If you want entertaining and instructive science videos, watching some Demonstrations in Physics by Julius Sumner Miller.
posted by neuron at 9:15 AM on November 6, 2010 [3 favorites]

I must have meant "be watching".
posted by neuron at 9:16 AM on November 6, 2010

There's a global warming denial video in general science section.

Hmmm... I was prepared to like this site until you mentioned that. It starts to make the whole site seem a bit astroturfy, like a way to smuggle this odious political meme. Here is this authoritative voice with computer graphics explaining basic science clearly in twenty different subjects. By sneaking this bit of controversial political thought in with all this science, read by the same slow-speaking voice and accompanied by the same "BZOWM" sound effects, they help to further muddy the waters between the two.

It also gives us reason to suspect the motives of that "mysterious retired physicist."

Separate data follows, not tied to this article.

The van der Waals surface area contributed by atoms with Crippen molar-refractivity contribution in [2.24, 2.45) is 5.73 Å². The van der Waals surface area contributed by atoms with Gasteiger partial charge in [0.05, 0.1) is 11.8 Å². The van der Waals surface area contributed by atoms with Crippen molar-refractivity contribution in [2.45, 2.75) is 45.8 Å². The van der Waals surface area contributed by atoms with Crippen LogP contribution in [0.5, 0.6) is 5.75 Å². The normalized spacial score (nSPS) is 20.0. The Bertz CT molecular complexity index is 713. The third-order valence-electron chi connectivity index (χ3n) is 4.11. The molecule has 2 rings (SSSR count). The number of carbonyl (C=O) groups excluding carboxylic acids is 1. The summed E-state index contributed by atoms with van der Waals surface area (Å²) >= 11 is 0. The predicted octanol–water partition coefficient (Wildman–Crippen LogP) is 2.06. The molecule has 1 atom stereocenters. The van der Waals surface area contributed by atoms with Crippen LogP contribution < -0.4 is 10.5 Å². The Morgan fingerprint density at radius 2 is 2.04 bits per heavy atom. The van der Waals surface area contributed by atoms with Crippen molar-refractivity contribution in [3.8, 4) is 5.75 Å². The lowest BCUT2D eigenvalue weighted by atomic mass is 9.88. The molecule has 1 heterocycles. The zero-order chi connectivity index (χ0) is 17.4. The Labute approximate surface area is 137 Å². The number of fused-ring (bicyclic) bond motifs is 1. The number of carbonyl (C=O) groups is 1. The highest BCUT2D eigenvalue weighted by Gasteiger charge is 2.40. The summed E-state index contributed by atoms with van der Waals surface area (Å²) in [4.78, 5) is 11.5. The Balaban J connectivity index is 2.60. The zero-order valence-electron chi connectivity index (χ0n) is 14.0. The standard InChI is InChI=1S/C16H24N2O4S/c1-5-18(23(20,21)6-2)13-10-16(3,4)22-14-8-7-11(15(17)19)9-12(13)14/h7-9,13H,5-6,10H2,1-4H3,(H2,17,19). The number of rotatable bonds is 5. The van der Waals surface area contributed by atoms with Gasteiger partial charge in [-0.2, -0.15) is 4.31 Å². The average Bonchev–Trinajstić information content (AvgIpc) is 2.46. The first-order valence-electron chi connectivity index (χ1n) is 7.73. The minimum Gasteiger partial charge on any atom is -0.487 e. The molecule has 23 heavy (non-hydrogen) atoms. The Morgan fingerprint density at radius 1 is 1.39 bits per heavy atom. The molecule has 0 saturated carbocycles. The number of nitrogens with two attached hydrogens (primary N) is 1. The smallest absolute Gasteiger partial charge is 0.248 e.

posted by JHarris at 10:37 AM on November 6, 2010 [3 favorites]

shhhhhhhhh, science
posted by beepbeepboopboop at 10:51 AM on November 6, 2010

There's a global warming denial video in general science section.

Wow, I didn't see that before posting. It's disappointing to see, but I've seen other intelligent people come down on the side of skepticism as well. I doubt it's a conspiracy to sneak it in among good science content, it's probably just an unfortunate choice on the part of the site's creators. At least the series on evolution is awesome.
posted by knave at 11:32 AM on November 6, 2010

Some discussion of the anti-global warming video.
posted by lukemeister at 12:18 PM on November 6, 2010 [2 favorites]

It's disappointing to see, but I've seen other intelligent people come down on the side of skepticism as well.